Starting in the late 1860s, Whitman and his friends took a personal interest in his reception abroad. The object was to project the image of Whitman as Good Gray Poet and prophet of a global democracy. Whitmanites abroad were furnished with material meant to steer their activities in the desired direction. The first attempt to establish an international Whitman Society was undertaken during Whitman's lifetime, by a German-Japanese-American artist, Sadakichi Hartmann. Whereas this project failed for financial reasons, Horace Traubel's organization, Walt Whitman Fellowship International, was very successful in bringing such Whitmanites as the French Whitman translator Léon Bazalgette, the eminent Polish-German-American cultural critic Amelia von Ende, and the German-Scottish anarchist poet John Henry Mackay into the inner circle.

Some European Whitmanites wanted to establish a special organization in Europe. Léon Bazalgette and Germany's foremost Whitman supporter, Johannes Schlaf, repeatedly discussed the creation of a Whitman society in Europe modeled after the Fellowship. Individuals involved in this discussion were Stefan Zweig, Emile Verhaeren, Romain Rolland, Francis Viélé-Griffin, Jules Romains, and others. Increasing tensions among Europeans in the foreground to World War I apparently prevented the realization of this project.

The manifold contacts among Whitman devotees from different cultures form an intercultural network of impressive complexity. Whitman appears prominently in Stefan Zweig's and Hermann Hesse's correspondence with Romain Rolland. A pacifist selection of Civil War poetry and prose appeared in Switzerland in 1919 edited by René Schickele, an Alsatian expressionist, with translations by the Franco-German poet Ivan Goll and the German-Jewish writer and translator Gustav Landauer.

Among Slavic nations, enthusiasm for Whitman developed in collaboration with Central and Western Europeans. Johannes Schlaf's German translation was the basis for much of Whitman's reception in the Czech lands and other Slavic nations. Emanuel Lesehrad's Czech translation was inspired by an early German Whitmanite, Alfred Mombert.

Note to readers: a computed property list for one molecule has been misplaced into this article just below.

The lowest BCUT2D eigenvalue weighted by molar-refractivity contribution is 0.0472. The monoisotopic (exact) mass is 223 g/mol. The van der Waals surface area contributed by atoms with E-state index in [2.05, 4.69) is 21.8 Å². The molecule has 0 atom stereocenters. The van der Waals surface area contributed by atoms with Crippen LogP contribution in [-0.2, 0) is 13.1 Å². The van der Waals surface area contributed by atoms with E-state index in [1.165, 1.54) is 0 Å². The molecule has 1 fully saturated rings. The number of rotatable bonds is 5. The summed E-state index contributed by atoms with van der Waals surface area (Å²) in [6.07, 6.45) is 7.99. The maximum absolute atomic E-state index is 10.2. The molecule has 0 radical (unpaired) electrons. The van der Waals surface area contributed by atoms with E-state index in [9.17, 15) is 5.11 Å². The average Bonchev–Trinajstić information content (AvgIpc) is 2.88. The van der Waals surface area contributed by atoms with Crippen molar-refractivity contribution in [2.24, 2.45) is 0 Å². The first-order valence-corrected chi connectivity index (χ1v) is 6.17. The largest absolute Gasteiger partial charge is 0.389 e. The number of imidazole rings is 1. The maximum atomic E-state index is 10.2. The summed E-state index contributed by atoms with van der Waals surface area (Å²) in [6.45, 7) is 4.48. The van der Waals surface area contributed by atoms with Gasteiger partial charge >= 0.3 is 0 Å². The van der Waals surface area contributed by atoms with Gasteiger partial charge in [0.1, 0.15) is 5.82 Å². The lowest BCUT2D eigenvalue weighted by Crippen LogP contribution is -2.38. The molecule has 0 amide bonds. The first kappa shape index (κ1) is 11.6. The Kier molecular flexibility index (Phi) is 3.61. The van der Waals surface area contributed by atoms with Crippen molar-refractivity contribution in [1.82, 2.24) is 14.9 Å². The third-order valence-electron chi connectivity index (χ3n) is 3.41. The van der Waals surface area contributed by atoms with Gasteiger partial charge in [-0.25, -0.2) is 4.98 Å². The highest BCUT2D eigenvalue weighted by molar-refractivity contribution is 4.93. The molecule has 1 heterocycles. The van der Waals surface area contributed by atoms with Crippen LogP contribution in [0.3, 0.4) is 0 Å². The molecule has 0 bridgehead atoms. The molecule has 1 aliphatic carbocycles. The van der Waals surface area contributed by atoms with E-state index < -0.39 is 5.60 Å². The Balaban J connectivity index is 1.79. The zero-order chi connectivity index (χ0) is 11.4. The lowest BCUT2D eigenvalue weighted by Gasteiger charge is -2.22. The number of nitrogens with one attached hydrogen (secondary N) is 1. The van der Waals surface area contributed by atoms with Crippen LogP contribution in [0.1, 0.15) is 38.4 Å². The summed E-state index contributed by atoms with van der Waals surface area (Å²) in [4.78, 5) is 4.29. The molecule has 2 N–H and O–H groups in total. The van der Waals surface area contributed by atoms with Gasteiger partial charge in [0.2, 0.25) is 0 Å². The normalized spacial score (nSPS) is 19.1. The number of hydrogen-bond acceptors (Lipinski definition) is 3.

The intercultural network continued to exist far into the twentieth century. Exiled Western communist writers learned about Whitman in Russia, where the first Soviet commissar of culture, Anatoly Lunacharsky, had firmly established a Soviet tradition of Whitman reception. Erich Arendt, author of a representative Whitman translation in the German Democratic Republic, fled from Hitler to South America and encountered Whitman through Pablo Neruda. In 1955 the International Peace Council, often described as a Communist Front organization, staged an international celebration for the centennial of Leaves.

Thus Whitman's intercultural poetics and poetry have inspired an intercultural reception. Reception processes in individual cultures did not occur in isolation from each other but amount to a highly interactive, dynamic process. Betsy Erkkila has appropriately spoken of a "new trend toward an international community of art" (237) with Whitman as a focal point and has called for a "different and more cosmopolitan image of the American poet" (5).


Allen, Gay Wilson, and Ed Folsom, eds. Walt Whitman & the World. Iowa City: U of Iowa P, 1995.

Erkkila, Betsy. Walt Whitman Among the French: Poet and Myth. Princeton: Princeton UP, 1980.

Grünzweig, Walter. "'Collaborators in the Great Cause of Liberty and Fellowship': Whitmania as an Intercultural Phenomenon." Walt Whitman Quarterly Review 5.4 (1988): 16–26.

____. Constructing the German Walt Whitman. Iowa City: U of Iowa P, 1995.

____. "'For America—For All the Earth': Walt Whitman as an International(ist) Poet." Breaking Bounds: Walt Whitman and American Cultural Studies. Ed. Betsy Erkkila and Jay Grossman. New York: Oxford UP, 1996. 238–250.

Whitman, Walt. Complete Poetry and Collected Prose. Ed. Justin Kaplan. New York: Library of America, 1982.

____. Grashalme: Gedichte. Trans. Karl Knortz and T.W. Rolleston. Zürich: Schabelitz, 1889.